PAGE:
Medical Maladies:  Stories of Disease and Cure From Indian Languages book


Medical Maladies: Stories of Disease and Cure From Indian Languages

Paper Type: Black and White | Size: 216 mm x 140 mm
ISBN-13: 978-93-91125-75-2

 495

This pioneering anthology brings together 19 fascinating short stories, translated into English from Indian languages—Assamese, Bengali, Hindi, Kashmiri, Marathi, Malayalam, Punjabi, Odia, and Urdu—demonstrating a spectrum of medical cultures in India. The thought-provoking and compelling stories address a wide array of themes and topics, including the individual and social crises during epidemics, medical pluralism, patient care, medical paternalism, disease-mongering, medicalization, and medical ethics, amongst others. 

Delineating a range of diseases, healing, and allied concerns in India, the stories depict modern medical professionals such as doctors, nurses, surgeons, as well as traditional practitioners such as vaids, hakims, kavirajs, quacks, and folk healers. A few of the stories also engage with aspects of women’s mental and physical health, including pregnancy, childbirth, abortion, and depression. 

Ranging from the early 20th century stories to contemporary ones, the compendium includes pieces by canonical authors such as Tagore, Premchand, and Manto, as well as by medical practitioners such as Rashid Jahan and Shirin Shrikant Valavade. The anthology garners refreshing insights and offers a new understanding of the interrelationship of literature and medicine.

Endorsements:

‘How to heal people? Tell them a beautiful story. This book is just that.’ - Prof. Shah Alam Khan, AIIMS, New Delhi

‘This collection of stories is compelling and profound. It deals with medical science not in its idealised form but as it filters to the layman … a collision of faith and perplexity, loss and triumph.’ - Dr Syed Saif Hasan, School of Medicine, University of Maryland, USA

‘Through these stories, deftly curated by Dr Qadeer, we learn about medicine in Indian literature as well as healthcare in Indian life. Here literary giants rub shoulders with physician-writers, and dais with surgeons. The patient is center-stage, and the doctor often vulnerable. The well-executed English translations help bring the lives and minds of these little-known actors to readers and scholars throughout India and across the globe.’- Dr Kiran Kumbhar, Harvard University, USA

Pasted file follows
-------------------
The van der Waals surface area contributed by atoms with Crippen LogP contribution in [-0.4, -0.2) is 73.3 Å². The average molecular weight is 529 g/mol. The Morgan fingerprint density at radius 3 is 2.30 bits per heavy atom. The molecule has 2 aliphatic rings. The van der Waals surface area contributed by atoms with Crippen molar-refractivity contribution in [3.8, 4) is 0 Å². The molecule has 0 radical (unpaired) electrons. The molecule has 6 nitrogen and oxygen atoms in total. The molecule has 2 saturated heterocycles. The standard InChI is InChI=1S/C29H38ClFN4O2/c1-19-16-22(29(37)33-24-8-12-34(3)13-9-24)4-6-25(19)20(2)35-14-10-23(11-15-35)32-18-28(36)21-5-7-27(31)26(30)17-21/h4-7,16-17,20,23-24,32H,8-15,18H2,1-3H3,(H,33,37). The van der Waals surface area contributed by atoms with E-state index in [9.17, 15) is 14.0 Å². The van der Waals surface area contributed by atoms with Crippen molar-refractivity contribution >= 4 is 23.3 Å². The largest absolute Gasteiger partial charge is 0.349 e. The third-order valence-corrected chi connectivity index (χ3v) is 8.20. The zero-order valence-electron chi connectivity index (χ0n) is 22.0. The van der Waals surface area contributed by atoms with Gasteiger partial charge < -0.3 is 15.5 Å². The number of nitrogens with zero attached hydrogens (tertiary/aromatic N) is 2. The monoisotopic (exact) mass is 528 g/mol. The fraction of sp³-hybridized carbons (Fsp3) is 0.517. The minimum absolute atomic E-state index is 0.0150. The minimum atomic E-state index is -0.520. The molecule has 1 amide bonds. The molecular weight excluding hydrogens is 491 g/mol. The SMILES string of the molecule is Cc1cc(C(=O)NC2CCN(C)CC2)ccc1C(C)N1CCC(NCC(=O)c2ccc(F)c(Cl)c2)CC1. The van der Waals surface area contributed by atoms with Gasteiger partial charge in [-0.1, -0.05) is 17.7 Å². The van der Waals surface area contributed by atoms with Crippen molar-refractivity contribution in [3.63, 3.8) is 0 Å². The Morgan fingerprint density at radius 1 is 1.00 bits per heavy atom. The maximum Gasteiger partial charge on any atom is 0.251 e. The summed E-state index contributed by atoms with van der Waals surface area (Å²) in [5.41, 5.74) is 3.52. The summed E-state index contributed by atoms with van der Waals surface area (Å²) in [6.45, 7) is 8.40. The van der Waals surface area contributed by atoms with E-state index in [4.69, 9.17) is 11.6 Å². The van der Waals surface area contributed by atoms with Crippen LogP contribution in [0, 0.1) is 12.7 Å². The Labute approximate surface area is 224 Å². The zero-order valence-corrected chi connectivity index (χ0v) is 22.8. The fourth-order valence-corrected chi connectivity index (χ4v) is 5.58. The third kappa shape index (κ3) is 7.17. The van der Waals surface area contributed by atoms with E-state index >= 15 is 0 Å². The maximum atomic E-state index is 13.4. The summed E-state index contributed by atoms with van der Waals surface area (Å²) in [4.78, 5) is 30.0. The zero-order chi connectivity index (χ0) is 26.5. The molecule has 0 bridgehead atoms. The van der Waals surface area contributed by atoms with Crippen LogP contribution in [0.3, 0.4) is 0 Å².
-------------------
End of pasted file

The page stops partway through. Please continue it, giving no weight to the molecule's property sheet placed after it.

Authors in the collection:

•  Amar. •. Annie Zaidi. •. Ashok Vasishth. •. Basant Kumar Satpathy.  Bhabendranath Saikia.  Bhibhutibhushan Bandyopadhyay.  Jeelani Bano. •  Kartar Singh Duggal. •. Master Bhagwandas. •  Premchand  •. Rabindranath Tagore  •. Rajinder Singh Bedi  •  Rajshekhar Basu ‘Parshuram’  •. Rashid Jahan. •. Saadat Hasan Manto  •. Shankar Raina. •. Sheeba E.K.   •. Shirin Shashikant Valavade. •. Zakia Mashhadi

Translators:

• Abiral Kumar.•. Aditya Nayak.•. Amit Julka.•.Debayudh Chatterjee.•. Dhurjjati Sarma.•. Guntasha Tulsi.•. Haris Qadeer.•.Kanupriya Dhingra.•. •Keerti Ramachandra.•. Mohammed Afzal.•. Neerja Mattoo.•. Rajorshi Das.•. Swetha Antony.•. Zakia Mashhadi







Haris  Qadeer
Haris Qadeer
Editor

Haris Qadeer teaches at the Department of English, University of Delhi, India. He was a UGC-DAAD visiting fellow to the Department of English, Potsdam University, Germany in 2019. He has also received the Charles Wallace Visiting fellowship to the King’s College, London, UK (2022).

He has translated writings of Rokeya Hosain Sakhwat, Krishan Chander, Joginder Paul, Anis Rafi, Saadat Hasan Manto, Balraj Menra, Zafar Ali Khan, and Tarannum Riyaz. He has co-edited the special issue of Thesis Eleven on Postcolonial World Literature and Sultana’s Sisters: Genre, Genre, and Genealogy in South Asian Muslim Women’s Fiction (2021). His forthcoming projects include Speaking Silence: Short Fiction by Indian Muslim Women (2022) and an English translation of a Hindi play.